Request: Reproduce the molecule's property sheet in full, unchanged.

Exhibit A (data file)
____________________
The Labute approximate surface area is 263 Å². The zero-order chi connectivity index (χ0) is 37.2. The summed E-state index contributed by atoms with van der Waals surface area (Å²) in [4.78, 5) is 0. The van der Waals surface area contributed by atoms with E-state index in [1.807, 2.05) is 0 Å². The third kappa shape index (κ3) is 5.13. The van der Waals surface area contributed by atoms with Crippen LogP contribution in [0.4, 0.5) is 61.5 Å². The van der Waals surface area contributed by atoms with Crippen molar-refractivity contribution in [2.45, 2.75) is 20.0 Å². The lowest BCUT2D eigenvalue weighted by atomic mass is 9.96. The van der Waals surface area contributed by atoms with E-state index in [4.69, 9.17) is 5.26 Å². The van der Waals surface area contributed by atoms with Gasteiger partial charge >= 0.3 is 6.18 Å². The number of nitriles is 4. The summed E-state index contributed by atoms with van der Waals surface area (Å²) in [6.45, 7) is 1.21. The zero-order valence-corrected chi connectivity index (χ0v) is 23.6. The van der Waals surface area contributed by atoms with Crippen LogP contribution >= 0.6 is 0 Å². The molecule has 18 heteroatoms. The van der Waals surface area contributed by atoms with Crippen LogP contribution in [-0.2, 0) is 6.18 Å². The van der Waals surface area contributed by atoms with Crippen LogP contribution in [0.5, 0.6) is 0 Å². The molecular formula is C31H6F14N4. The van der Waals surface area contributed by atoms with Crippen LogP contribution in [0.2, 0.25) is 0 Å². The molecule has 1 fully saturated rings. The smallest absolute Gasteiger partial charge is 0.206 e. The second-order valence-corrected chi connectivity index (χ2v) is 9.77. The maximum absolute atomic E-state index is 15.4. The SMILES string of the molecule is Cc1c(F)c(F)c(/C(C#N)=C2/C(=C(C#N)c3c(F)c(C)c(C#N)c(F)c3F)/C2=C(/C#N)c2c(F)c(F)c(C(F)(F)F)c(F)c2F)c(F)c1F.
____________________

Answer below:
The Labute approximate surface area is 263 Å². The zero-order chi connectivity index (χ0) is 37.2. The summed E-state index contributed by atoms with van der Waals surface area (Å²) in [4.78, 5) is 0. The van der Waals surface area contributed by atoms with E-state index in [1.807, 2.05) is 0 Å². The third kappa shape index (κ3) is 5.13. The van der Waals surface area contributed by atoms with Crippen LogP contribution in [0.4, 0.5) is 61.5 Å². The van der Waals surface area contributed by atoms with Crippen molar-refractivity contribution in [2.45, 2.75) is 20.0 Å². The lowest BCUT2D eigenvalue weighted by atomic mass is 9.96. The van der Waals surface area contributed by atoms with E-state index in [4.69, 9.17) is 5.26 Å². The van der Waals surface area contributed by atoms with Gasteiger partial charge >= 0.3 is 6.18 Å². The number of nitriles is 4. The summed E-state index contributed by atoms with van der Waals surface area (Å²) in [6.45, 7) is 1.21. The zero-order valence-corrected chi connectivity index (χ0v) is 23.6. The van der Waals surface area contributed by atoms with Crippen LogP contribution >= 0.6 is 0 Å². The molecule has 18 heteroatoms. The van der Waals surface area contributed by atoms with Crippen LogP contribution in [-0.2, 0) is 6.18 Å². The van der Waals surface area contributed by atoms with Crippen LogP contribution in [0.5, 0.6) is 0 Å². The molecular formula is C31H6F14N4. The van der Waals surface area contributed by atoms with Crippen LogP contribution in [0.2, 0.25) is 0 Å². The molecule has 1 fully saturated rings. The smallest absolute Gasteiger partial charge is 0.206 e. The second-order valence-corrected chi connectivity index (χ2v) is 9.77. The maximum absolute atomic E-state index is 15.4. The SMILES string of the molecule is Cc1c(F)c(F)c(/C(C#N)=C2/C(=C(C#N)c3c(F)c(C)c(C#N)c(F)c3F)/C2=C(/C#N)c2c(F)c(F)c(C(F)(F)F)c(F)c2F)c(F)c1F.